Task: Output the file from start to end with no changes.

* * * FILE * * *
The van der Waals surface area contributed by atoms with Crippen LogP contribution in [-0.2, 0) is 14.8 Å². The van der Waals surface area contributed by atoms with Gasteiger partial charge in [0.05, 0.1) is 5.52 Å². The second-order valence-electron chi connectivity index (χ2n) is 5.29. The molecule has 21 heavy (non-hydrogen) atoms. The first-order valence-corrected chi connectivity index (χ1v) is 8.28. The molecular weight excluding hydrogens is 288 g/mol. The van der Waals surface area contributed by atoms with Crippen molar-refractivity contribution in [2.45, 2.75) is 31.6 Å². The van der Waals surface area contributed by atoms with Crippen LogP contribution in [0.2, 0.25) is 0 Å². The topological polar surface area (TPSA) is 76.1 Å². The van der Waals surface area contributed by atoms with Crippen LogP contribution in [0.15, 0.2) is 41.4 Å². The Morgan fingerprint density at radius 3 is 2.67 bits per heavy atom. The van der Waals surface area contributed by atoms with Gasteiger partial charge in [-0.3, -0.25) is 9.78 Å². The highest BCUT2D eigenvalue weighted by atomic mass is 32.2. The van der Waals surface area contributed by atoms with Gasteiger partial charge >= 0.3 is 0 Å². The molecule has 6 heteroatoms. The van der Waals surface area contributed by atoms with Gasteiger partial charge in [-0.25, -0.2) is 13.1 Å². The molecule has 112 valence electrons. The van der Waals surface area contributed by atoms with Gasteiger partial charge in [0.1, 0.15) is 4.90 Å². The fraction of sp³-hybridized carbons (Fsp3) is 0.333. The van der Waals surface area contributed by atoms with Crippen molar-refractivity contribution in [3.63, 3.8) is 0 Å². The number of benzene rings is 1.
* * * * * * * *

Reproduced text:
The van der Waals surface area contributed by atoms with Crippen LogP contribution in [-0.2, 0) is 14.8 Å². The van der Waals surface area contributed by atoms with Gasteiger partial charge in [0.05, 0.1) is 5.52 Å². The second-order valence-electron chi connectivity index (χ2n) is 5.29. The molecule has 21 heavy (non-hydrogen) atoms. The first-order valence-corrected chi connectivity index (χ1v) is 8.28. The molecular weight excluding hydrogens is 288 g/mol. The van der Waals surface area contributed by atoms with Crippen molar-refractivity contribution in [2.45, 2.75) is 31.6 Å². The van der Waals surface area contributed by atoms with Crippen LogP contribution in [0.2, 0.25) is 0 Å². The topological polar surface area (TPSA) is 76.1 Å². The van der Waals surface area contributed by atoms with Crippen LogP contribution in [0.15, 0.2) is 41.4 Å². The Morgan fingerprint density at radius 3 is 2.67 bits per heavy atom. The van der Waals surface area contributed by atoms with Gasteiger partial charge in [-0.3, -0.25) is 9.78 Å². The highest BCUT2D eigenvalue weighted by atomic mass is 32.2. The van der Waals surface area contributed by atoms with Gasteiger partial charge >= 0.3 is 0 Å². The molecule has 6 heteroatoms. The van der Waals surface area contributed by atoms with Gasteiger partial charge in [-0.25, -0.2) is 13.1 Å². The molecule has 112 valence electrons. The van der Waals surface area contributed by atoms with Gasteiger partial charge in [0.1, 0.15) is 4.90 Å². The fraction of sp³-hybridized carbons (Fsp3) is 0.333. The van der Waals surface area contributed by atoms with Crippen molar-refractivity contribution in [3.63, 3.8) is 0 Å². The number of benzene rings is 1.